Claims assessment; Claimant suffered physical and psychological injuries as a result of a high speed head-on accident; primary dispute about the quantification of his economic loss where he conducted a business through a company; competing accounting reports adopting differing approaches to assessing economic loss; Held– as a consequence of his injuries the Claimant had a loss of capacity to earn that was productive of financial loss; appropriate measure of past economic loss is the replacement labour costs of the company; H Luntz and S Harder, Assessment of Damages for Personal Injury or Death (LexisNexis, 5th ed, 2021); Husher v Husher applied; parties submitted that a buffer award was appropriate for future economic loss; buffer of $130,000 allowed.
Decision date: 24 June 2022 | Member: Brett Williams
Workers Compensation non-Presidential Member Decisions
Farag v State of New South Wales (NSW Police Force)  NSWPIC 302
Claim for weekly compensation by civilian employee with accepted psychological injury; employer disputes entitlement to compensation on the basis that injury was caused by action with respect to “transfer” within section 11A of the Workers Compensation Act 1987; applicant transferred on several occasions within short period allegedly for operational reasons and efficiency; Held– that respondent had not proven that transfer of the worker and the reduction in her pay level within five days of commencing in a new position after her forced return to the State Crime Command from a secondment was reasonable; award for the applicant.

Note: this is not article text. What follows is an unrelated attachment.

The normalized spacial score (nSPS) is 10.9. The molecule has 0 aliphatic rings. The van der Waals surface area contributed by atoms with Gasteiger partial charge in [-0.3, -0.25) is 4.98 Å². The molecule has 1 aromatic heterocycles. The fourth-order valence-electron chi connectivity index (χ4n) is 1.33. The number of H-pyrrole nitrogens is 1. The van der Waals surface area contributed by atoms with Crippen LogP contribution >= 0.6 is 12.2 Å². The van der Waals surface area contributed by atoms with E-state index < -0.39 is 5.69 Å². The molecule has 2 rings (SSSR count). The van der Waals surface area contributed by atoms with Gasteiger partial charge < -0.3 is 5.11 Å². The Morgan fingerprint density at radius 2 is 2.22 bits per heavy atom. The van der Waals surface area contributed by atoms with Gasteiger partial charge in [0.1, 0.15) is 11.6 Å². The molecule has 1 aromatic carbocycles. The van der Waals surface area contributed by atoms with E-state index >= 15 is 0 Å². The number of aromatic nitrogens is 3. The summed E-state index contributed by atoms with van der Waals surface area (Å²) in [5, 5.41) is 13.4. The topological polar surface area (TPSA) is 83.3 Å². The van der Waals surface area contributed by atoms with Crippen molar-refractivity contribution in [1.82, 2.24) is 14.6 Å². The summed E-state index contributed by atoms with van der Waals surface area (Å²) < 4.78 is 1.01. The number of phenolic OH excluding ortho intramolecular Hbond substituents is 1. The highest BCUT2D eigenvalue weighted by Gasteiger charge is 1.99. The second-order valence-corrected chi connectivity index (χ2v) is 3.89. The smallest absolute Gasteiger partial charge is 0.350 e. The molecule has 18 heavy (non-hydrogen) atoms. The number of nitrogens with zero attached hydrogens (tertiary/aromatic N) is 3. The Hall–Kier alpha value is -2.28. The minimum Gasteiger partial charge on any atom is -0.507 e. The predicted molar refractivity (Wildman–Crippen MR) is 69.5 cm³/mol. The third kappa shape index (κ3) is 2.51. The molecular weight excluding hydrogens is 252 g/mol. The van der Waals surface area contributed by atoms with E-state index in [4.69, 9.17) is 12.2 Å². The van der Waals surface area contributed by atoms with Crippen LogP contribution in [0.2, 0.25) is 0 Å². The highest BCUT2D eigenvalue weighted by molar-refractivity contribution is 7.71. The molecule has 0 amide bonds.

Decision date: 16 June 2022 | Member: Paul Sweeney
Rootsey v Gofurn Pty Ltd ATF Gofurn N0 2 Trust  NSWPIC 303
Application for reconsideration to permit a medical appeal on the ground of deterioration or reconsideration of a Medical Appeal Panel decision; consequential condition in lumbar spine not referred to by Approved Medical Specialist (AMS); O’Callaghan v Energy World Corporation Ltd; Russo v Work Zone Pty Ltd; reconsideration; Samuel v Sebel Furniture Ltd; Held– that worker suffered a consequential condition in his lumbar spine but application for reconsideration declined.